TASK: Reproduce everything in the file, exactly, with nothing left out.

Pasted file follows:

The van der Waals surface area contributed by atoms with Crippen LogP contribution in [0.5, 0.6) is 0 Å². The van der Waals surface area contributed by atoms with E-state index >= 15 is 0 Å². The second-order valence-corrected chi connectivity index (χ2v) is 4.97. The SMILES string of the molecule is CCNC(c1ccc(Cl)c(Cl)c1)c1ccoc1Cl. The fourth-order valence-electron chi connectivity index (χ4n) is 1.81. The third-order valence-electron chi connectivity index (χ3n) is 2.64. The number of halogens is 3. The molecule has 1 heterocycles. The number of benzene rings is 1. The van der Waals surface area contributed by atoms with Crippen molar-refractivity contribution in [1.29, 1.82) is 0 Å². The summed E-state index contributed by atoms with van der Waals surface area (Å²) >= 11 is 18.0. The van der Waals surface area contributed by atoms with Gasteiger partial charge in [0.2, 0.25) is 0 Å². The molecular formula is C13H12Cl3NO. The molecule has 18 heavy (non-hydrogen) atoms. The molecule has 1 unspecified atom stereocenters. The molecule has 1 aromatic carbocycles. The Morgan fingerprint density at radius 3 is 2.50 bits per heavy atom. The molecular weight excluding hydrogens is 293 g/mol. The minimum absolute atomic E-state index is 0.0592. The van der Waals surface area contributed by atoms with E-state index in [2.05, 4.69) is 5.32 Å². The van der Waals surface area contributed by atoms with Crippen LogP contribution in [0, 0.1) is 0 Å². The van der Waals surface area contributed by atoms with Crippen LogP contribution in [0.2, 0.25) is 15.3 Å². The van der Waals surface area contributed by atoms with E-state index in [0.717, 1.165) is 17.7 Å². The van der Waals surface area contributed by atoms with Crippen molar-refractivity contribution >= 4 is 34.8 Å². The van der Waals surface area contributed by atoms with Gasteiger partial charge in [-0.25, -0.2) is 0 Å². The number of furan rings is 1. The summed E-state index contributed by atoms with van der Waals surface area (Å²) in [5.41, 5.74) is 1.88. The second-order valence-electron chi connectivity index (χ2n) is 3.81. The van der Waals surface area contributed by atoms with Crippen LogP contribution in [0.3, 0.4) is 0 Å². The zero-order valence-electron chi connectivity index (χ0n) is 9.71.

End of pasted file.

The van der Waals surface area contributed by atoms with Crippen LogP contribution in [0.5, 0.6) is 0 Å². The van der Waals surface area contributed by atoms with E-state index >= 15 is 0 Å². The second-order valence-corrected chi connectivity index (χ2v) is 4.97. The SMILES string of the molecule is CCNC(c1ccc(Cl)c(Cl)c1)c1ccoc1Cl. The fourth-order valence-electron chi connectivity index (χ4n) is 1.81. The third-order valence-electron chi connectivity index (χ3n) is 2.64. The number of halogens is 3. The molecule has 1 heterocycles. The number of benzene rings is 1. The van der Waals surface area contributed by atoms with Crippen molar-refractivity contribution in [1.29, 1.82) is 0 Å². The summed E-state index contributed by atoms with van der Waals surface area (Å²) >= 11 is 18.0. The van der Waals surface area contributed by atoms with Gasteiger partial charge in [0.2, 0.25) is 0 Å². The molecular formula is C13H12Cl3NO. The molecule has 18 heavy (non-hydrogen) atoms. The molecule has 1 unspecified atom stereocenters. The molecule has 1 aromatic carbocycles. The Morgan fingerprint density at radius 3 is 2.50 bits per heavy atom. The molecular weight excluding hydrogens is 293 g/mol. The minimum absolute atomic E-state index is 0.0592. The van der Waals surface area contributed by atoms with E-state index in [2.05, 4.69) is 5.32 Å². The van der Waals surface area contributed by atoms with Crippen LogP contribution in [0, 0.1) is 0 Å². The van der Waals surface area contributed by atoms with Crippen LogP contribution in [0.2, 0.25) is 15.3 Å². The van der Waals surface area contributed by atoms with E-state index in [0.717, 1.165) is 17.7 Å². The van der Waals surface area contributed by atoms with Crippen molar-refractivity contribution >= 4 is 34.8 Å². The van der Waals surface area contributed by atoms with Gasteiger partial charge in [-0.25, -0.2) is 0 Å². The number of furan rings is 1. The summed E-state index contributed by atoms with van der Waals surface area (Å²) in [5.41, 5.74) is 1.88. The second-order valence-electron chi connectivity index (χ2n) is 3.81. The van der Waals surface area contributed by atoms with Crippen LogP contribution in [0.3, 0.4) is 0 Å². The zero-order valence-electron chi connectivity index (χ0n) is 9.71.